Any luck with GMP and CUDA? Anyone compiled GnuMP code in CUDA?

Hi all. I think I’m buying a 8800GT to add to my number-crunching box, especially if someone else has had some luck with compiling GMP (Gnu Multiple Precision) functions with CUDA.

If not, they can be handled quite easily in assembly (as easy as assembly gets at least, haha), since the main data type is a pointer followed by a chunk of integers to represent a very large integer.

It’s all integer calculations, so I realize it’s not going to take full advantage of the GPU, but right now I’m looking at 14 week+ runtimes (on my Merom-based MacBook Pro); any help is welcome. I’m hoping to get the total runtime of the program down to 1 week.

If anyone has any experience in getting GMP code (especially FFT multiplication or a modulo function) to run in CUDA, I think it could speed up calculations quite a bit.

Thanks in advance,
Kale //first post!!

You have a truly amazing amount of patience. I get bored waiting for 3-day long jobs to run.

I’m not aware of any GMP type calculations performed in CUDA. It’s not as simple as just recompiling for the GPU, as you need to rewrite the code into data-parallel GPU kernels.

I realize it would require a new algorithm (since it’s a different style of processor), but I was hoping someone had written a simple function or two (multiply via FFT or add-multiply, or even a modular power function). Vector processes could greatly speed up large number calculations such as add. I just really don’t want to translate the GMP data types into vectors, run the calculation, then translate them back if someone else already had that written. Oh well, time to start digging through the CUDA documentation.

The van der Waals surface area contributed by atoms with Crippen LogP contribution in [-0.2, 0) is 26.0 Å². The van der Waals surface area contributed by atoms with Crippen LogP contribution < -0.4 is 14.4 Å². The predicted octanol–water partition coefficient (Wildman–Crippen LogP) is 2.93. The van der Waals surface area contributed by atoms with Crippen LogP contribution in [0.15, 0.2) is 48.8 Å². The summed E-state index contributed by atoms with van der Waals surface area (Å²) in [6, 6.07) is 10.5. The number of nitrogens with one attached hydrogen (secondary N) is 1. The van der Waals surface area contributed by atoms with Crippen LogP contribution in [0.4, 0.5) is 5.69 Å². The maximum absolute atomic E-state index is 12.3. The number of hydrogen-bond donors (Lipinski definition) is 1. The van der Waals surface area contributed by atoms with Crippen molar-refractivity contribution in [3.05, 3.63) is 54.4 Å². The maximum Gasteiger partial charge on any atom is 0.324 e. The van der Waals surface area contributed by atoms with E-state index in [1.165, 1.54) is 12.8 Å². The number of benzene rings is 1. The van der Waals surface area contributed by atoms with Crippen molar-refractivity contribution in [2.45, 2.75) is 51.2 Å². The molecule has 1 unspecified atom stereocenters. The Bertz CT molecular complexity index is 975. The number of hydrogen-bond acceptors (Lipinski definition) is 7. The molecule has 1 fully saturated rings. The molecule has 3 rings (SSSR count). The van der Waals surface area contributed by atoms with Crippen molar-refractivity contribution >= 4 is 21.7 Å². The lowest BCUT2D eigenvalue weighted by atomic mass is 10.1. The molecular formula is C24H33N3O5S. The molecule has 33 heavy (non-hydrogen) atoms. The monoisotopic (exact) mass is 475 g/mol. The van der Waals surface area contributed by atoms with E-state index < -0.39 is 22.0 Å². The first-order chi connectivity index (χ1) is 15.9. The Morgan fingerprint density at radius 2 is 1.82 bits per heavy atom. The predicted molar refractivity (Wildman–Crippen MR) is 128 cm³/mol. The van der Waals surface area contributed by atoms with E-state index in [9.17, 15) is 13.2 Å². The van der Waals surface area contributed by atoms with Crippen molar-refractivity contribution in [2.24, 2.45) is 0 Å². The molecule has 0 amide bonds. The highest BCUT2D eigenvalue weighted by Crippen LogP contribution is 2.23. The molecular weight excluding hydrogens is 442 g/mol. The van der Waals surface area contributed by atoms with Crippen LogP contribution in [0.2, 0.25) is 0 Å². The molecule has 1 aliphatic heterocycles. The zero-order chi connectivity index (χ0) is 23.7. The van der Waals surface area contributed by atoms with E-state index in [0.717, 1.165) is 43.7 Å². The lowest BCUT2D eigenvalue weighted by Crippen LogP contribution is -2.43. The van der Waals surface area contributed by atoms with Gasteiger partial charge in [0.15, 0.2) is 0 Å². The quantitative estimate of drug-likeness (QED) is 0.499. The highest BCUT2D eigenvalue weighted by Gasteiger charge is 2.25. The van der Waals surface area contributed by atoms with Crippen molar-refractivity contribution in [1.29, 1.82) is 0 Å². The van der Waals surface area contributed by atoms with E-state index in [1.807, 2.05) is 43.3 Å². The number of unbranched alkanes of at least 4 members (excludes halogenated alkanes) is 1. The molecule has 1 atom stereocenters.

And I haven’t let a simulation completely run yet on the laptop, I’m still just prototyping.

Thanks!

You can always keep an eye on http://www.nvidia.com/object/cuda_showcase.html#papers , there have been quite a few posted recently but I don’t see any on GMP type calculations yet.

I wouldn’t get too excited about GMP libraries, especially integer functions. They are optimized for single thread operations and the following is taken from Section 5.1.1.1 of the CUDA Programming Reference Guide 2.0.


4 clock cycles for:

  • integer add
  • bitwise operations, compare, min, max, type conversion instructions

32-bit integer multiplication takes 16 clock cycles.

Integer division and modulo operation are particularly costly and should be avoided
if possible or replaced with bitwise operations whenever possible:

I would say design your own routines to take advantage of this new technology.

Good luck.

I’ve been looking into some large-integer multiplication routines for some cryptography research…I bet that some of the faster algorithms (Karatsuba, Toom-Cook) would be great on CUDA if they were coded in optimized C or in PTX. These algorithms generally work by ‘divide-and-conquer’ which is just what CUDA excels at. As a bonus, I believe that they can be implemented with simple shifts and additions, so it should be possible to write some ‘calculation-intensive’ code here…

I guess I’ll add this to my list of CUDA code I want to write (which keeps getting longer and longer :lol:). If anyone else is trying to learn CUDA, this might be a neat project to try. Or, if nVidia ever plans to run another CUDA programming contest, perhaps they could run one to create an arbitrary-precision numerical library (large integer/float/decimal multiplication, addition, etc.)